Meeting Gracie

Meeting Gracie

Tiny Hearts Education
I’ve been lucky enough to carry and birth three beautiful children. All three births have been vastly different from each other, but it’s the birth of my second child which was particularly interesting and memorable. When I fell pregnant for a second time around, I was absolutely terrified. I’d had a clinically traumatic birth with my first which left me suffering from PTSD.

Every time I would think of my sons birth or drive into the hospital car park, my heart would start racing to the point I couldn’t breathe. I would start to shake and sweat and would often end up in a puddle of tears. I ended up having to speak with a counsellor who was able to provide me with coping mechanisms to get through these moments of anxiety. Fast forward a few months, and I was ready to go!

It was the day before I was due, and in the early morning, I had felt a few very mild cramps. I got up with my son first thing and told my husband that I thought I was having some braxton hicks. He suggested that I call the ward and let them know, but I disagreed. We all got ready for the day, and my husband set off with my son for childcare while I pottered around at home.

A short while later, my husband turns up back at home. He said he didn’t want to go to work, as he just had a feeling it was more than Braxton Hicks and insisted that I call the ward. Fine! Fine! I said. The midwives were beautiful as always and recommended that as it was my second child, they’d love to give me a quick check over, as the second time around can often be much quicker. So we hopped in the car and headed to the hospital. It was pouring rain and peak hour in Melbourne. I was completely pain-free at this point and was sitting in the traffic, complaining about this being an utter waste of time!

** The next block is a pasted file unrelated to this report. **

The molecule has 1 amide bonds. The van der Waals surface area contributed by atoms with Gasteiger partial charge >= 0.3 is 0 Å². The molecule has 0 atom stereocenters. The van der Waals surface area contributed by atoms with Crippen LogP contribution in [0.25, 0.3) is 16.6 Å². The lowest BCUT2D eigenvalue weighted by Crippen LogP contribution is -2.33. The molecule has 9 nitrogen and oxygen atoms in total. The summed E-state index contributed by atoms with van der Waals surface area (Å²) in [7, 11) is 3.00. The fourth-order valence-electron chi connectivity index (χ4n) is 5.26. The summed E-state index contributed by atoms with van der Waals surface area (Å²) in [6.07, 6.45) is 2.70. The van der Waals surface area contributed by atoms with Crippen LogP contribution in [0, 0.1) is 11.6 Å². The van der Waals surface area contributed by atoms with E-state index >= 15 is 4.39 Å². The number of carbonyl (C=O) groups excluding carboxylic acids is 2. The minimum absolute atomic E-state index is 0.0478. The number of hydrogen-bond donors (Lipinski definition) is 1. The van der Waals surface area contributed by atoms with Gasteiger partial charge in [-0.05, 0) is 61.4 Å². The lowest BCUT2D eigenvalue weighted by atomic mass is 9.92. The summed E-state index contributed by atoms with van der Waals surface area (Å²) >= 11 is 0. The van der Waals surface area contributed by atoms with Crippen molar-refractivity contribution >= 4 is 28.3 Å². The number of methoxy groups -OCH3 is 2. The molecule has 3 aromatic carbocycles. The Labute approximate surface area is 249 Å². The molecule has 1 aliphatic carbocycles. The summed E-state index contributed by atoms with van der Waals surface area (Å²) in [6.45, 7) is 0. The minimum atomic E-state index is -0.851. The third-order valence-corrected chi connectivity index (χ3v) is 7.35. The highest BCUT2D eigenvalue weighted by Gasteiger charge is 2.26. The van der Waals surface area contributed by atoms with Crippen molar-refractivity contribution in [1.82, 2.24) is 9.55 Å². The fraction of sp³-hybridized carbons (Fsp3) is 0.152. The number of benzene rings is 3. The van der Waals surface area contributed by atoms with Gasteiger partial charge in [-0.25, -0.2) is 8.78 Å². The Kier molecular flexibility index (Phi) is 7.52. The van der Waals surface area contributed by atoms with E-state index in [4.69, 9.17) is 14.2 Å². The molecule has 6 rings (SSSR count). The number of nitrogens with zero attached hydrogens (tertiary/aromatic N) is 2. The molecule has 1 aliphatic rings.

Once we arrived at the hospital, I made my way up the maternity ward, where the midwives took me to a suite where I could wait for the doctor. I was still pain-free with no contractions whatsoever. My husband and I even joked around taking some last-minute “bumpdate” photos (which we significantly lacked because, you know…baby #2).

A few minutes later, I started experiencing unimaginable pain. It was a similar pain to what I had gone through in the transition phase my first time around. I had no idea where this pain had come from and why it had come on so fast. Just then, the doctor arrived at the room and said she’d give me a quick internal exam, where she told me I was only 1cm dilated and I could probably head home. I had the complete belief that I was 1cm, but I couldn’t understand why my pain was through the roof so early on. The doctor told me to sit tight and wait for the midwife, who would let me know the next steps.